In many cases, much like Suicide Squad, the films aren't aimed at the critics who clearly don't understand them or pretend to. Suicide Squad while not being a great film and maybe even not being a good film is also not a film aimed at me. It has already broken records for opening weekend receipts in North America and under 18's have been granting it a score of A + when polled, though this rating plummets as you move up in age demographics.

We might be entering a new era when films like this become self contained bubbles, created for their specific audience which is huge enough to help the film weather any critical storms the old guardians of taste can throw at it.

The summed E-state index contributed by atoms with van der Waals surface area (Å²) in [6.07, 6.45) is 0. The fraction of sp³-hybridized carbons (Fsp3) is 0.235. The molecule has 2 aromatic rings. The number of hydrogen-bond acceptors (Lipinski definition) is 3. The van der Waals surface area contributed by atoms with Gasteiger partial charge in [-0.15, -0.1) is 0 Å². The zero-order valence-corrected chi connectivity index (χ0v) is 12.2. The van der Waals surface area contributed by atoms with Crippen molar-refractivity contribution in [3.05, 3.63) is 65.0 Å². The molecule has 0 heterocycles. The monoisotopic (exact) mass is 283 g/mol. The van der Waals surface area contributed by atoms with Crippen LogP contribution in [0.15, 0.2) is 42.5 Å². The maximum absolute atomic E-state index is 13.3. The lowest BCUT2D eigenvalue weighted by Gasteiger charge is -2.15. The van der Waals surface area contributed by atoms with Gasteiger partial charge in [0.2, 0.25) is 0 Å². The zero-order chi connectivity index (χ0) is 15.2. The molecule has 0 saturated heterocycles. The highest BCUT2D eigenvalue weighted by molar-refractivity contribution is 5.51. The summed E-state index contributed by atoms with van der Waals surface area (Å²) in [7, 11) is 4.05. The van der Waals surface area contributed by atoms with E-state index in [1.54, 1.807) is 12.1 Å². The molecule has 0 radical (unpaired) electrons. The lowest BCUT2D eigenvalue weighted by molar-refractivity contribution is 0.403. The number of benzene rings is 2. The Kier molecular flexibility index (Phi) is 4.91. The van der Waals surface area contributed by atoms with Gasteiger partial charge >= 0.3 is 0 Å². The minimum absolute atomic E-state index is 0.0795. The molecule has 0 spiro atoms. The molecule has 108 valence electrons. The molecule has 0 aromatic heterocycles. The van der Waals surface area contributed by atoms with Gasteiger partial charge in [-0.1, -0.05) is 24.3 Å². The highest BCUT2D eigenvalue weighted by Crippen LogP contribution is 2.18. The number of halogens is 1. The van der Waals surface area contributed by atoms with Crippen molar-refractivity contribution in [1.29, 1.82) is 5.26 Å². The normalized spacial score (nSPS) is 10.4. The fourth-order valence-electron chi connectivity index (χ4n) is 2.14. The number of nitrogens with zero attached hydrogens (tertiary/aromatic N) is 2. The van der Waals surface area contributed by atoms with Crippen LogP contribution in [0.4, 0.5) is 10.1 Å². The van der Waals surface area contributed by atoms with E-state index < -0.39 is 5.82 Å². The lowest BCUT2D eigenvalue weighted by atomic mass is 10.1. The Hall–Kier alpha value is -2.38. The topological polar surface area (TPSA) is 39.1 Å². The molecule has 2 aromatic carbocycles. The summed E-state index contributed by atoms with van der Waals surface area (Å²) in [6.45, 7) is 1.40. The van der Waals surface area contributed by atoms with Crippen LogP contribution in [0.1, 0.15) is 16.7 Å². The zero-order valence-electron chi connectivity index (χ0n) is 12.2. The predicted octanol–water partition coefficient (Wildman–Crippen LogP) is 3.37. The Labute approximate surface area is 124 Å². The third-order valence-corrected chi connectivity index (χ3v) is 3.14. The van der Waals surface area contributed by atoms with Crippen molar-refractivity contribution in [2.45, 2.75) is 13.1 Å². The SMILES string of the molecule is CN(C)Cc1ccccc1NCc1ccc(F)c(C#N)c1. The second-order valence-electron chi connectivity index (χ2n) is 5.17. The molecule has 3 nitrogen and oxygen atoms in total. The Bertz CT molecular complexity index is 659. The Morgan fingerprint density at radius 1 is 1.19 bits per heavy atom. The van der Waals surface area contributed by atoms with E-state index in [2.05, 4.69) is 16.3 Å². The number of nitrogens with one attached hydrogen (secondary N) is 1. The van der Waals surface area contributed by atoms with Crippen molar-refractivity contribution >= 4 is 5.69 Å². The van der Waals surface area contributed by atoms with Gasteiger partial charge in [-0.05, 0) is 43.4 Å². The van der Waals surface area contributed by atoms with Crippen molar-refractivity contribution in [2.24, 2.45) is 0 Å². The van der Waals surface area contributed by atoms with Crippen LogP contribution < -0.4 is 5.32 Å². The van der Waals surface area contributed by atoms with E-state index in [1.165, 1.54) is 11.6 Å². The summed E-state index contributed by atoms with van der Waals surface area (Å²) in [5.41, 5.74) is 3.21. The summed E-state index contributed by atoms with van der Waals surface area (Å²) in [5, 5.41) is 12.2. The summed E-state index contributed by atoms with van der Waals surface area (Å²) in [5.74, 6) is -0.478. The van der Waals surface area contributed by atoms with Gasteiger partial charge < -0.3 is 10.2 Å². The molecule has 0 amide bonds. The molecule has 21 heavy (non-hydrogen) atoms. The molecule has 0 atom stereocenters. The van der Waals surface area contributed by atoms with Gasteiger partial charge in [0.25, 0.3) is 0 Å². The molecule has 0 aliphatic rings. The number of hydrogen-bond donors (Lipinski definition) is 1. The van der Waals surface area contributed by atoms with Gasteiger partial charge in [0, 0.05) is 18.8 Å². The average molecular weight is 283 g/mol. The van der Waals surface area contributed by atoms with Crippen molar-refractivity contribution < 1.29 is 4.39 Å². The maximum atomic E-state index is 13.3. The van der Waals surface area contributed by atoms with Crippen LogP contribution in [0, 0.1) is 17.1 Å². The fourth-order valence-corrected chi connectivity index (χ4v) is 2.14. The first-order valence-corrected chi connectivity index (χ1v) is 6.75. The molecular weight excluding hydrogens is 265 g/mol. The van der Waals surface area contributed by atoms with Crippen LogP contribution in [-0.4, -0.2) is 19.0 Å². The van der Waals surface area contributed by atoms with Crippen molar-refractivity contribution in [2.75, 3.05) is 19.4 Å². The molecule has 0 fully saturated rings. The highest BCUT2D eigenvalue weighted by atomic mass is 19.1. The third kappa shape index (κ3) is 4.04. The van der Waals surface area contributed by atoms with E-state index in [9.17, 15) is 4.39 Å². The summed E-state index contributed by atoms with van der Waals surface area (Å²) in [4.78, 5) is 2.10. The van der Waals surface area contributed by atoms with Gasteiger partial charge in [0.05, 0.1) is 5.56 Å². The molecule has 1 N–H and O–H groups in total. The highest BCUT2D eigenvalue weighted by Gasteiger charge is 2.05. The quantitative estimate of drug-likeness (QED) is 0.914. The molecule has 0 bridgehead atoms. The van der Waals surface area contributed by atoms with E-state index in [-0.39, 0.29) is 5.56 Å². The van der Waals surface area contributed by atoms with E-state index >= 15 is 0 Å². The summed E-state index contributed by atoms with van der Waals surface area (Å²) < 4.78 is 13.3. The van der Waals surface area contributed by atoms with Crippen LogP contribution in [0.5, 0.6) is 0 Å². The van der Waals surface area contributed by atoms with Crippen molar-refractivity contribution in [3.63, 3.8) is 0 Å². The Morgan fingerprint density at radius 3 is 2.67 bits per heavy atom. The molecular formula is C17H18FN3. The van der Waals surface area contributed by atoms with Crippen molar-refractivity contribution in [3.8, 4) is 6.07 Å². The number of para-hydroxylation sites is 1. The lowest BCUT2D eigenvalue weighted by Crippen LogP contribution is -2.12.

Besides Suicide Squad is a better film than Batman V Superman and it does have two strong performances from its two female leads, Margot Robbies and Viola Davis'. (I will ignore the usual and repugnant sexualising of Robbie for now as that is another argument.) Peter Bradshaw in the Guardian newspaper was one of the few who gave it a good review though Donald Clarke in the Irish Times was also surprisingly generous in his.

Anywho if I was to give this film a bad review what would be achieved? Nothing but more negativity and that's something nobody needs. So in my good mood today I'll leave the stars blank for this film and anyone who goes see it can award it there own review. In the digital age we are all critics now. Call it democratisation, call it revolution, call it an uprising but whatever you do don't say it's rubbish.

_ out of 5